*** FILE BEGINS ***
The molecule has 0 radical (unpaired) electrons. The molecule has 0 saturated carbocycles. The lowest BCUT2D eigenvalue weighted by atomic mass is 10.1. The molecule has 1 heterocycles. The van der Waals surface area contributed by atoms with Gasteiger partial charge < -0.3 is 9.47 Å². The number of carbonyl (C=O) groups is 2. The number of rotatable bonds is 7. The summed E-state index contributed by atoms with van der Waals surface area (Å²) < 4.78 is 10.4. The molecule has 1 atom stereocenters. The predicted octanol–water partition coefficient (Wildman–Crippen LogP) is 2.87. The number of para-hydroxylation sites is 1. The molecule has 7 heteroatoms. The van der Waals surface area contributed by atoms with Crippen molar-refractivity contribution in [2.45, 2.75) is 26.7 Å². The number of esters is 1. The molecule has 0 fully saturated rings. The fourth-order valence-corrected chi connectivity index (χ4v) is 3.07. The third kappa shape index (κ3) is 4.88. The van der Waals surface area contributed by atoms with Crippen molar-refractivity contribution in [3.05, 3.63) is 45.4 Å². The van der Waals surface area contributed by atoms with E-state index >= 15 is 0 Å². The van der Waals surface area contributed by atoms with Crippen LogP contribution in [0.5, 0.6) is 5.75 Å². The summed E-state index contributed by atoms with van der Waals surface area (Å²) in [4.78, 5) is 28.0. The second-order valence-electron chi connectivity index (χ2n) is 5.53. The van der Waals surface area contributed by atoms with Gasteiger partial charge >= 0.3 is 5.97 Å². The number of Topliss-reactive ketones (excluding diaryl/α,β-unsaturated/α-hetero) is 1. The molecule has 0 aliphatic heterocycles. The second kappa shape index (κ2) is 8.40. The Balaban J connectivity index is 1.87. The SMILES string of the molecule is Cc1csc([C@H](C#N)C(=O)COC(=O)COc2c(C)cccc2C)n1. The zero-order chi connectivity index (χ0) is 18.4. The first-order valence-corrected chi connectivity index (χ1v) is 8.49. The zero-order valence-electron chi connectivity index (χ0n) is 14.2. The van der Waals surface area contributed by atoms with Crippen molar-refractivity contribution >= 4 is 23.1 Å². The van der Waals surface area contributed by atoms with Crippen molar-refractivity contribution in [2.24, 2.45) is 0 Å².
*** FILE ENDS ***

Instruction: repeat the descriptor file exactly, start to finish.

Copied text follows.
The molecule has 0 radical (unpaired) electrons. The molecule has 0 saturated carbocycles. The lowest BCUT2D eigenvalue weighted by atomic mass is 10.1. The molecule has 1 heterocycles. The van der Waals surface area contributed by atoms with Gasteiger partial charge < -0.3 is 9.47 Å². The number of carbonyl (C=O) groups is 2. The number of rotatable bonds is 7. The summed E-state index contributed by atoms with van der Waals surface area (Å²) < 4.78 is 10.4. The molecule has 1 atom stereocenters. The predicted octanol–water partition coefficient (Wildman–Crippen LogP) is 2.87. The number of para-hydroxylation sites is 1. The molecule has 7 heteroatoms. The van der Waals surface area contributed by atoms with Crippen molar-refractivity contribution in [2.45, 2.75) is 26.7 Å². The number of esters is 1. The molecule has 0 fully saturated rings. The fourth-order valence-corrected chi connectivity index (χ4v) is 3.07. The third kappa shape index (κ3) is 4.88. The van der Waals surface area contributed by atoms with Crippen molar-refractivity contribution in [3.05, 3.63) is 45.4 Å². The van der Waals surface area contributed by atoms with E-state index >= 15 is 0 Å². The van der Waals surface area contributed by atoms with Crippen LogP contribution in [0.5, 0.6) is 5.75 Å². The summed E-state index contributed by atoms with van der Waals surface area (Å²) in [4.78, 5) is 28.0. The second-order valence-electron chi connectivity index (χ2n) is 5.53. The van der Waals surface area contributed by atoms with Gasteiger partial charge >= 0.3 is 5.97 Å². The number of Topliss-reactive ketones (excluding diaryl/α,β-unsaturated/α-hetero) is 1. The molecule has 0 aliphatic heterocycles. The second kappa shape index (κ2) is 8.40. The Balaban J connectivity index is 1.87. The SMILES string of the molecule is Cc1csc([C@H](C#N)C(=O)COC(=O)COc2c(C)cccc2C)n1. The zero-order chi connectivity index (χ0) is 18.4. The first-order valence-corrected chi connectivity index (χ1v) is 8.49. The zero-order valence-electron chi connectivity index (χ0n) is 14.2. The van der Waals surface area contributed by atoms with Crippen molar-refractivity contribution >= 4 is 23.1 Å². The van der Waals surface area contributed by atoms with Crippen molar-refractivity contribution in [2.24, 2.45) is 0 Å².